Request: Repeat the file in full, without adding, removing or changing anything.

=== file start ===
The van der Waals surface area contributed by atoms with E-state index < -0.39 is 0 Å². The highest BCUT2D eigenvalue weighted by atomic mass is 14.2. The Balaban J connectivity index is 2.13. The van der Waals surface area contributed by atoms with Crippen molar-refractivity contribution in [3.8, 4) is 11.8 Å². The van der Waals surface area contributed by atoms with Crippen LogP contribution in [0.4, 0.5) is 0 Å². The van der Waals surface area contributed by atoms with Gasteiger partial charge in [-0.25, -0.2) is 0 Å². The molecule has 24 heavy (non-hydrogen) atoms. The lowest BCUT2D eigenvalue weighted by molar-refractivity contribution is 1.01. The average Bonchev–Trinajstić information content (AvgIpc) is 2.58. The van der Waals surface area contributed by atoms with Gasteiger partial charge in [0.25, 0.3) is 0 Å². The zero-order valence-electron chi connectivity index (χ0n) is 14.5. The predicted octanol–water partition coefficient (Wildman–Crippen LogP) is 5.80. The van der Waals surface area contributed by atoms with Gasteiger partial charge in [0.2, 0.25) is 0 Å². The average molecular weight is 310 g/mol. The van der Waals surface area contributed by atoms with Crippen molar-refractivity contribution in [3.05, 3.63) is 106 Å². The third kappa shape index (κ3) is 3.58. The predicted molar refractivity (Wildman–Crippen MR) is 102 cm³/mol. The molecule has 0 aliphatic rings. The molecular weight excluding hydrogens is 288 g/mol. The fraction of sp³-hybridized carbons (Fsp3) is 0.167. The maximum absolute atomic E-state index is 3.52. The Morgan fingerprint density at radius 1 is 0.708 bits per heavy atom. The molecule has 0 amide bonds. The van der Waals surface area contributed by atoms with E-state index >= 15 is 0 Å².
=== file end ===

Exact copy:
The van der Waals surface area contributed by atoms with E-state index < -0.39 is 0 Å². The highest BCUT2D eigenvalue weighted by atomic mass is 14.2. The Balaban J connectivity index is 2.13. The van der Waals surface area contributed by atoms with Crippen molar-refractivity contribution in [3.8, 4) is 11.8 Å². The van der Waals surface area contributed by atoms with Crippen LogP contribution in [0.4, 0.5) is 0 Å². The van der Waals surface area contributed by atoms with Gasteiger partial charge in [-0.25, -0.2) is 0 Å². The molecule has 24 heavy (non-hydrogen) atoms. The lowest BCUT2D eigenvalue weighted by molar-refractivity contribution is 1.01. The average Bonchev–Trinajstić information content (AvgIpc) is 2.58. The van der Waals surface area contributed by atoms with Gasteiger partial charge in [0.25, 0.3) is 0 Å². The zero-order valence-electron chi connectivity index (χ0n) is 14.5. The predicted octanol–water partition coefficient (Wildman–Crippen LogP) is 5.80. The van der Waals surface area contributed by atoms with Gasteiger partial charge in [0.2, 0.25) is 0 Å². The average molecular weight is 310 g/mol. The van der Waals surface area contributed by atoms with Crippen molar-refractivity contribution in [3.05, 3.63) is 106 Å². The third kappa shape index (κ3) is 3.58. The predicted molar refractivity (Wildman–Crippen MR) is 102 cm³/mol. The molecule has 0 aliphatic rings. The molecular weight excluding hydrogens is 288 g/mol. The fraction of sp³-hybridized carbons (Fsp3) is 0.167. The maximum absolute atomic E-state index is 3.52. The Morgan fingerprint density at radius 1 is 0.708 bits per heavy atom. The molecule has 0 amide bonds. The van der Waals surface area contributed by atoms with E-state index >= 15 is 0 Å².